Ian Martin redesigns the world
MONDAY Redefine asset-stripping as ‘burlesque value removal’.
TUESDAY Sad news about the demise of one of the construction industry’s true giants - my Vertical Pilchard tower in Benidorm.
It was, briefly, Europe’s tallest residential building, conceived in happier times when Spain’s economy was booming and criminals were going on holiday a lot. Then certain killjoys pointed out that the Vertical Pilchard was a 250m-tall high-density block crammed with transient Brits on a packaged piss-up for a fortnight, so it couldn’t really be called ‘residential’. I tried the whole ‘what is life but a brief sojourn upon this earthly plane we call reality’ bumfluff but the tall tower verification bureau was having none of it.
Cravenly, the Pilchard’s new owners have reduced its height by 12 storeys to make it look less empty. It’s not Europe’s tallest anything now. Bah, I yearn for the good old days when iconic non-residential towers were owned by East End gangsters.
As my fixer Rock Steady Eddie put it: ‘Say what you like about their brutal taste in architecture, them so-called villains kept the leisure development sector safe for ordinary people. They had a zero tolerance policy towards slags and nonces and planning departments. Plus they wore proper suits, none of this Coalition Casual shit…’
He has a point. The ‘financial concordium’ now in possession of the (ludicrously renamed) El Crazy-Potato are just faceless, greedy buy-to-let crooks with no accountability whatsoever. Despite the fact that most of them sit in the House of Commons.
WEDNESDAY In the morning, design a ‘customer-facing service centre’ for a local authority. In the afternoon, design a ‘victim-blaming social security abattoir’ for a central government contractor.
In the evening, rough out a ‘self-congratulating hyperbolic chamber’ for my own amusement and gratification.
THURSDAY Lunch with Amy Blackwater the extreme enviro-ecomentalist. Say what you like about her hyperactivist politics, you’ve got to admire anyone who insists on wearing a balaclava in a heatwave.
I expected Amy to be still glowing from her media coup a couple of weeks ago, when she led a plucky band of mischief-makers up the outside of the Shard to protest at the commercial exploitation of high space. She’s glowing all right, but from a combination of stifling headwear and moral outrage. ‘Twelve hours, that’s all we had!’ she barks through a mouthful of raw vegan tapas. ‘Twelve shitty hours in the limelight, and then the newspapers discarded us like a…whatever, a yesterday’s newspaper. Twelve hours! It took us that long to climb UP the bloody thing!’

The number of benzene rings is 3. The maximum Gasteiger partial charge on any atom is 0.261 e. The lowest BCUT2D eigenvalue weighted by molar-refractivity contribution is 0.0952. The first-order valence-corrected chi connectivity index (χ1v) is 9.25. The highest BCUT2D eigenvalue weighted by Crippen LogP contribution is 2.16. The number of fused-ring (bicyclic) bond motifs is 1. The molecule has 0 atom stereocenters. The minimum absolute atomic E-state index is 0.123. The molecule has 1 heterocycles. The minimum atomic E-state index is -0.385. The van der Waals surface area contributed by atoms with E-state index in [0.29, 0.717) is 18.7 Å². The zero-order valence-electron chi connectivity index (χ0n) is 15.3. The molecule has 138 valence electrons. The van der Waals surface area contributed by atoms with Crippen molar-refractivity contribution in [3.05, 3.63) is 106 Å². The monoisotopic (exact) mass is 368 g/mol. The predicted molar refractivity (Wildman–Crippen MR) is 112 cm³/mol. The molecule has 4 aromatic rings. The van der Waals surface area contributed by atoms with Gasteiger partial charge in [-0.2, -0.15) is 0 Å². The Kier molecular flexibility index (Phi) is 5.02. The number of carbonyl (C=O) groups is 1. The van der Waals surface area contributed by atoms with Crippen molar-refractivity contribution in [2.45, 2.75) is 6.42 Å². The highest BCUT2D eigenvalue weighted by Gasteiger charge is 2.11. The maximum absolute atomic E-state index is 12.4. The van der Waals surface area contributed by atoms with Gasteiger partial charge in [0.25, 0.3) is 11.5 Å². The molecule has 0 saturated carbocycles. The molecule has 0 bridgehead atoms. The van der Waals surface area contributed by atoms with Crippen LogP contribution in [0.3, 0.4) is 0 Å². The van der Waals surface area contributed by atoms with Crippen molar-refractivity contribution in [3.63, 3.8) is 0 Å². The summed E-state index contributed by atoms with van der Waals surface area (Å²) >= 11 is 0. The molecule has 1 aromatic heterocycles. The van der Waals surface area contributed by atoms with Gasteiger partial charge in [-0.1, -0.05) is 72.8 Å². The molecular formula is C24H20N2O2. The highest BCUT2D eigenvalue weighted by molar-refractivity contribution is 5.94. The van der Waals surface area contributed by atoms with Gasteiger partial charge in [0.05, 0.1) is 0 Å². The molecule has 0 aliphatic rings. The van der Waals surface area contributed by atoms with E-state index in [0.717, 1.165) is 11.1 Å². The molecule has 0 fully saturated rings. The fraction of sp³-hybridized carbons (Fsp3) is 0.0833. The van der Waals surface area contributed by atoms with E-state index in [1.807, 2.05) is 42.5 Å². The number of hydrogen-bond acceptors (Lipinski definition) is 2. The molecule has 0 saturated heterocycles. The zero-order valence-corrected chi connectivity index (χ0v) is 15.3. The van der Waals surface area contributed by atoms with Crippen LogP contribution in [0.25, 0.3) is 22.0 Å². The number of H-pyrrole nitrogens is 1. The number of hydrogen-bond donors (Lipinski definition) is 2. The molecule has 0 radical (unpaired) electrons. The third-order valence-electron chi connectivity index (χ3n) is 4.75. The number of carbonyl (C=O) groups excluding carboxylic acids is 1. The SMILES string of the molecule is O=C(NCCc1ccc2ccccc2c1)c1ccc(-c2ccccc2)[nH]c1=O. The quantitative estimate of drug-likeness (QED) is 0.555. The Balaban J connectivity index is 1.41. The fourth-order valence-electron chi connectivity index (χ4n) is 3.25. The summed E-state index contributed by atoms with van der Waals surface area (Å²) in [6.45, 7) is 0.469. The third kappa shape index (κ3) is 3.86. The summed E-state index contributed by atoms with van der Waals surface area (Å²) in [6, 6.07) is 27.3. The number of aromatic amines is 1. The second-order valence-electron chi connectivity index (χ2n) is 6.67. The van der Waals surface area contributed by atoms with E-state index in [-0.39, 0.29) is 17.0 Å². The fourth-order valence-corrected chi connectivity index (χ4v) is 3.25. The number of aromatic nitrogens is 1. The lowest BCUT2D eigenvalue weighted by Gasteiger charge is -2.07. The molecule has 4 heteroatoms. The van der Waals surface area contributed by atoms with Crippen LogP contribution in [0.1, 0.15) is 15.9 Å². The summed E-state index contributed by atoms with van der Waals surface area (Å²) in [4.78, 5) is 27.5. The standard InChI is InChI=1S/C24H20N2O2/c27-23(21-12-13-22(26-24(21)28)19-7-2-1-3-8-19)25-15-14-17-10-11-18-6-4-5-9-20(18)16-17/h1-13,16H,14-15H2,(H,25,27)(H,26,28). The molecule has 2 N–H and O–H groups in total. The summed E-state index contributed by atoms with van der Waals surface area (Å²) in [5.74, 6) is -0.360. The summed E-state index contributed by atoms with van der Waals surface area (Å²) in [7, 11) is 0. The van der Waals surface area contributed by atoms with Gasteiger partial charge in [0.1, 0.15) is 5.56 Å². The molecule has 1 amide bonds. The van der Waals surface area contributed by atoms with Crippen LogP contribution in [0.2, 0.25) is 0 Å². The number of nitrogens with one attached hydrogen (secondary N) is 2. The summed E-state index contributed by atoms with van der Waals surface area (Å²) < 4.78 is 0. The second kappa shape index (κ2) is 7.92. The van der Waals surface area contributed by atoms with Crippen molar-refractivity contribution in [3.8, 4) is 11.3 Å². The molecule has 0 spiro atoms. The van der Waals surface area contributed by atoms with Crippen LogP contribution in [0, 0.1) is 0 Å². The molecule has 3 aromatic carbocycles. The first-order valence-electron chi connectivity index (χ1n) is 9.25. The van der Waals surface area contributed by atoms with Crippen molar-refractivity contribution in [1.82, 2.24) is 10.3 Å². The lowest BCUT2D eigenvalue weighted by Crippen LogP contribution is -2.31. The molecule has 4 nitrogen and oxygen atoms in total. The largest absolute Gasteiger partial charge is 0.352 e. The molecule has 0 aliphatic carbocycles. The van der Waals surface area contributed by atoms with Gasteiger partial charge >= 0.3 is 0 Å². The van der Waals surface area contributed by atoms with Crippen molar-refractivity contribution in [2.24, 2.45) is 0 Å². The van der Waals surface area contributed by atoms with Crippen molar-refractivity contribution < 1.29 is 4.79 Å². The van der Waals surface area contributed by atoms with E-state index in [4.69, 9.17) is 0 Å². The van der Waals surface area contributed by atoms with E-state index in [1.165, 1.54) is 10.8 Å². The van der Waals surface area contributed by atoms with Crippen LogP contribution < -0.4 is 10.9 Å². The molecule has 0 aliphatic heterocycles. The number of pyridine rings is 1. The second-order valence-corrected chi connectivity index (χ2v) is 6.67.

Still, I say. There were only eight of you. That’s like an hour and a half’s worth of national publicity each. Amy freezes with sudden inspiration. A clump of macerated veg falls from her fork onto her plate, a nut fragment falls from her balaclava into her drink, in an epiphanic boom-tish.
FRIDAY Amy calls, muffled but excited. ‘Just to say thanks, dude. Totally following your advice for widening the campaign. I agree, if you can abseil down it, it’s too high’.
I don’t even remember saying that. I wonder if I’m now starting to tune MYSELF out during lunch with people, just to be on the safe side…
SATURDAY Incredible. The news is full of Amy’s latest stunt in her ongoing campaign, People With Altitude.
She’s formed an alliance with other activist groups for a Portfolio Day of Action to protest about the colonisation of public air, post-capital capitalism, men, the ‘cartelisation of the media’, non-sustainable buildings, the Royal Family, sexism in corner shops, Iain Duncan Smith, generically modified education, unchecked privilege and carbon.
Instead of a few angry, fit people climbing up a massive building, thousands of agreeable, ordinary people are instead climbing up very small buildings. News channels show protesters scaling thatched cottages and post-war prefabs.
Slightly overweight urban guerillas risking bus shelter roofs. Wispy pro-polar bear types holding hands in a greengrocer’s awning. A gaggle of masked grans dancing on a bungalow roof, chanting ‘Weather, weather weather! Out, out, out!’
The great thing about this demonstration is how representative it is. Very much a People’s Protest. Lots of half-hearted protesters up a ladder for a bit, or just sitting in the attic. It makes you vaguely proud to be British.
SUNDAY Conduct my own occupation, complaining about the way things are while suspended in the recliner.